We must be honest - forgiveness can be tough. I read only the other day in a British newspaper of a Polish Jew whose family was liquidated in Auschwitz. Now who of us here has lost an entire family? Perhaps some of our readers have. Families are indeed being brutally murdered even now. I know some of you have lost loved ones to war, to adultery, to disease, and to other things. Losing a beloved is not easy - perhaps one the most difficult things there is. I know people who have lost children - they are bitter in their hearts and cannot find peace. Yet I know others who have had the same losses but have peace and reconciliation. What is the difference between the two? The Polish Jew decided to hate and seek revenge. When the war was over he volunteered to be a Soviet concentration camp commandant himself only this time they were filled with Nazi war criminals and ordinary German civilians. He made no distinction between the two. He tortured them and killed them both. Today Poland is trying to extradite him from Israel but the Israelis will not surrender him. As Talmudic Jews, they believe in revenge, and that is why their hearts are darkened.

    Why is it so hard to forgive? Because there are strongholds protecting old hurts. The moment you decide not to forgive, you erect a stronghold in your heart. What do I mean by a stronghold in your heart? I mean a defence or a fortification, a place where no one else but you can enter. When you meet walls in people it is often because you have come across a stronghold. You can be met by silence, distance, or hostility. Moreover, there is usually something 'unnatural' about this wall and you can sense an evil power coming out of a person who has such a spiritual structure in his heart. That coldness, that heartlessness, that hate is all, in a word, demonic. It has a power all of its own and it isn't human. Because the moment you refuse to forgive, you push Christ out and one or more demons fill the vacuum.

    Some people like this evil power. They find that with it they can threaten, manipulate and control people. And people are easily seduced by evil power. This power is not godly - it is aggressive, unhelpful, selfish and ultimately self-destructive. It is not, moreover, a power that can easily be controlled - the power drives the soul enslaved by it, which loses more and self-control over time as the stronghold gets reinforced by more hate and more unforgiveness. Try to picture a fortress in your heart run by Satan in which you hide your hurts and you have a pretty good idea what a stronghold is.

    Whenever you come up against a stronghold in someone, a negative behaviour pattern is triggered. It seems to happen automatically without any consideration to what is being said or done. That is because demons are defending their territory and you are coming up against them too. Sudden flashes of anger, moodiness, irritation, depression, hostility, rudeness, a spirit of accusation, and even physical violence are usually the result of the presence of a demonic stronghold. You cannot easily rationalise with someone who has such a stronghold until they are willing to admit it is there. Usually they won't but will transfer blame to you in some way, accusing you of being the cause of their behaviour. It's a lie, of course, but either the victim doesn't know it's a lie or doesn't want to know it's a lie. Such a person may be said to be in bondage.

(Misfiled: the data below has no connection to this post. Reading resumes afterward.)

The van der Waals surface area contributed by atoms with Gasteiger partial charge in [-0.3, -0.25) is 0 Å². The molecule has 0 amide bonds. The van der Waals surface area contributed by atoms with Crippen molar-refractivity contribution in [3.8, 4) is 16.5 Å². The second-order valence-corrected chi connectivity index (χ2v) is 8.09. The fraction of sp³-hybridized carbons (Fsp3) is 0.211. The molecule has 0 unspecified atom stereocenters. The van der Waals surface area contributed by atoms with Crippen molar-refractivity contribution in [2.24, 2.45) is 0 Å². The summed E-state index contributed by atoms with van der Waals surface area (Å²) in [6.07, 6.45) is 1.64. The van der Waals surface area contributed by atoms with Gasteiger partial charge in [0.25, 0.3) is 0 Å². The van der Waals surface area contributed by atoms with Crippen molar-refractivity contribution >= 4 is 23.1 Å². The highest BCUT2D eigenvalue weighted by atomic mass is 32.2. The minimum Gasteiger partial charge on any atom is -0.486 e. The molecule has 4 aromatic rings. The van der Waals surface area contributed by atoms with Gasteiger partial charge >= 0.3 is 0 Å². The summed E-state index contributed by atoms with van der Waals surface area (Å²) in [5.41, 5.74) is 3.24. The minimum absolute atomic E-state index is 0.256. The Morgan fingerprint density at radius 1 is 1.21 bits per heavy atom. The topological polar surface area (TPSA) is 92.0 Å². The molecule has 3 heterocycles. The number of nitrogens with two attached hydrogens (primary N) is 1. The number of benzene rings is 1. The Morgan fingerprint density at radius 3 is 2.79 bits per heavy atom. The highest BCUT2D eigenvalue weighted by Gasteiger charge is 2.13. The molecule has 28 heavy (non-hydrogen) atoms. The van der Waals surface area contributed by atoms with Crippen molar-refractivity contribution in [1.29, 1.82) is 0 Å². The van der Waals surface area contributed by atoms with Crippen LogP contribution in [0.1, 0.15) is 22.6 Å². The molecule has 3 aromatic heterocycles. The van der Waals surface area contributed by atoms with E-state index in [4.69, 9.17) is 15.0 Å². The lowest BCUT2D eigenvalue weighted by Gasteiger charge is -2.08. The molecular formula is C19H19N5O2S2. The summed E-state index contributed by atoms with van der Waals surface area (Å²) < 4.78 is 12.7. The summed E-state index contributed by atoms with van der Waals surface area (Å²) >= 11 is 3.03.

Yah'shua (Jesus) insists that we forgive everyone unconditionally and at all times and for one reason only: it stops us from getting into bondage ourselves. Now let's be clear about something: my forgiving someone of his sin against me does not mean that the sin is erased in the person I am forgiving - only Christ can do that. But it does mean than I myself do not fall into the bondage of unforgiveness. I may cancel the offence against myself out but I cannot cancel the offence against Yahweh - that is something the one being forgiven by me must do for himself. But the wonder of forgiveness from the one being offended is that it can, and does, give the one under oppression a revelation of what true love is all about. I can't myself reveal true love to that man but I can show him a picture or reflection of it so that he begins to desire it himself! With that desire kindled, he can then be pointed to the One where it is obtainable from - Yah'shua (Jesus). That is our mission as believers.

    When we unconditionally forgive someone it does not mean we are saying that sin is of no consequence. We are not saying that forgiveness is as casual as waving ones hand. We are not saying that that it does not matter if that man sins again. If we are fulfilling our divine commission properly, we shall teach him that his behaviour is killing himself and others, and that if he does not repent, he will indeed be on the slippery path to hell. We cannot mince the truth. What is, is. But what we can and are commanded to do is to say that we will not be provoked into rage ourselves nor wish to accuse or seek revenge. We are to show that we are above that because Christ has redeemed us of that carnal lust. We can thereby offer hope that he can do the same. We can show him the path of reconciliation and forgiveness with God.

    Christians in their unbelief that we should, and can, forgive unconditionally often erect their own strongholds by believing the lie that it is impossible. The reason they give is often that they have not been forgiven by others as though it were a quid pro quo arrangement - 'I will forgive you if you forgive me first, otherwise I shall continue hating you'. They won't say that in so many words but that is what they mean. That is not, however, Christianity. Christianity says that the one offended must take the initiative even of he is guiltless, because that is what Christ did for us. Yah'shua (Jesus) has already forgiven us for the crimes we have committed against Him and His Heavenly Father - our ingratitude and rebelliousness. All we have to do is accept it. But with one condition - that we extend the same grace to those who sin against us - always.